Ideology as Variation in Attitudes Towards Uncertainty and Threat (in the US, Europe, Israel, and New Zealand)

Ideology: Its Resurgence in Social, Personality, and Political Psychology
To request see:

Jost, Nosek, and Gosling argue in 2008 that ideology comprises a “single left–right (or liberal–conservative) dimension” that “possesses two core aspects: (a) advocating versus resisting social change and (b) rejecting versus accepting inequality” (Jost, Nosek, & Gosling, 2008). They further argue that “ideological belief systems may be structured according to a left–right dimension for largely psychological reasons linked to variability in the needs to reduce uncertainty and threat.” (Jost, Nosek, & Gosling, 2008) In these statements, Jost, Nosek, and Gosling do not explicitly discuss causal relationships between ideology and personal “needs.” Indeed, they are explicitly, at least for the purposes of this paper, agnostic as to whether “left–right proclivities stem from basic, underlying preferences that are apolitical in nature or, alternatively, that the adoption of specific ideologies leads people to internalize a host of extremely general attitudes concerning stability versus change and hierarchy versus equality” (Jost, Nosek, & Gosling, 2008). Is each line of argument that Jost et al. employ in defense of their thesis also agnostic as to the causal role of “underlying preferences”?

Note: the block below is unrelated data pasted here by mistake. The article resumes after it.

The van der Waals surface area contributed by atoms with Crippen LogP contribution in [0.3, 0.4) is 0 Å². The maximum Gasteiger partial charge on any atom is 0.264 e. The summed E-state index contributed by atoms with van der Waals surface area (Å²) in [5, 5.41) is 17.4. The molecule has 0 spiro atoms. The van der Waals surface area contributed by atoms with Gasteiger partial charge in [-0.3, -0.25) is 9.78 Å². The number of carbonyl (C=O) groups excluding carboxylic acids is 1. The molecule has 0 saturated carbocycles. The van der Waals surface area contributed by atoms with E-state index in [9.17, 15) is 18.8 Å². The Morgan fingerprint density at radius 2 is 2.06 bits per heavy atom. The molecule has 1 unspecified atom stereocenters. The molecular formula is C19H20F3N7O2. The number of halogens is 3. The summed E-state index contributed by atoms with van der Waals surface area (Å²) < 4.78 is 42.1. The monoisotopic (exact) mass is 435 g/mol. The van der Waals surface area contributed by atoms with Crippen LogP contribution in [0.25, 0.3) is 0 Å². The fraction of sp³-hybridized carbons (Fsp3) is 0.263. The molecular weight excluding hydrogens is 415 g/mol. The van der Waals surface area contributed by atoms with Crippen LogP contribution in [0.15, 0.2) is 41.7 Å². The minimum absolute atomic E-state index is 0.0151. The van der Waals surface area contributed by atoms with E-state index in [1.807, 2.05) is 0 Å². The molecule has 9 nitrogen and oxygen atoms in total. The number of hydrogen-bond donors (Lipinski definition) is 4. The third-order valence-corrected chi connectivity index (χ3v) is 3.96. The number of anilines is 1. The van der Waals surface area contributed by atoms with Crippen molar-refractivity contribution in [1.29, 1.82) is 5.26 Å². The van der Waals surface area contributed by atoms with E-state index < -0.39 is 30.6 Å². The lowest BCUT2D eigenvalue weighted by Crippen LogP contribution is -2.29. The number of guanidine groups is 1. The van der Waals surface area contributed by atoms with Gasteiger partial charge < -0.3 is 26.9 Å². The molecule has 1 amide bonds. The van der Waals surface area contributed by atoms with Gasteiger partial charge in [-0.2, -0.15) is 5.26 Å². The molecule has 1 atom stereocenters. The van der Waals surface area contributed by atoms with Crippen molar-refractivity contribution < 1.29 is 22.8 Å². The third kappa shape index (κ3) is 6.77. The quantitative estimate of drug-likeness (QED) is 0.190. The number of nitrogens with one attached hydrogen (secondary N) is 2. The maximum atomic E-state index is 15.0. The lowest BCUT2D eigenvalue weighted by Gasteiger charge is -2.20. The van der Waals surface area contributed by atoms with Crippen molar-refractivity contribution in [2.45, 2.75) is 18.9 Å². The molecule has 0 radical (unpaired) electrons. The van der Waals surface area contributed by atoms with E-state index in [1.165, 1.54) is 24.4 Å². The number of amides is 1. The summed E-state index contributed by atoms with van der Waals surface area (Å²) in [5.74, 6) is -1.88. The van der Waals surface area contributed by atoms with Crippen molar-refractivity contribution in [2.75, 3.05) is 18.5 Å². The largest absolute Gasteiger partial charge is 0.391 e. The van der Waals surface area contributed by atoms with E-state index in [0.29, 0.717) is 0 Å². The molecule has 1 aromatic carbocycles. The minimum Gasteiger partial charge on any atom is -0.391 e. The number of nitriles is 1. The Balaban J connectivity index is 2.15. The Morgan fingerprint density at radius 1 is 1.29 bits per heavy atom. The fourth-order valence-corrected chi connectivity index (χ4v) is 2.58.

Their first set of arguments concerns implicit ideological preferences. For example, they specifically examine preferences for “tradition, conformity, order, stability, traditional values, and hierarchy—versus those for progress, rebelliousness, chaos, flexibility, feminism, and equality” (Jost, Nosek, & Goslking, 2008). These preferences, Jost et al. state, fall into two negatively correlated groups of preferences. Any one person would be somewhat unlikely to have strong implicit preferences for, to take an example, tradition and stability as well as progress and chaos. In addition, any one person who has a preference for tradition is somewhat more likely to have a preference for stability as well. These preferences do correlate to political orientation, but Jost et al. are agnostic as to the direction of causation, but do suggest that the negative correlation between preferences is a “constraint” on the development of political orientation. How strong the constraint is would depend on the strength of the negative correlation and individual factors.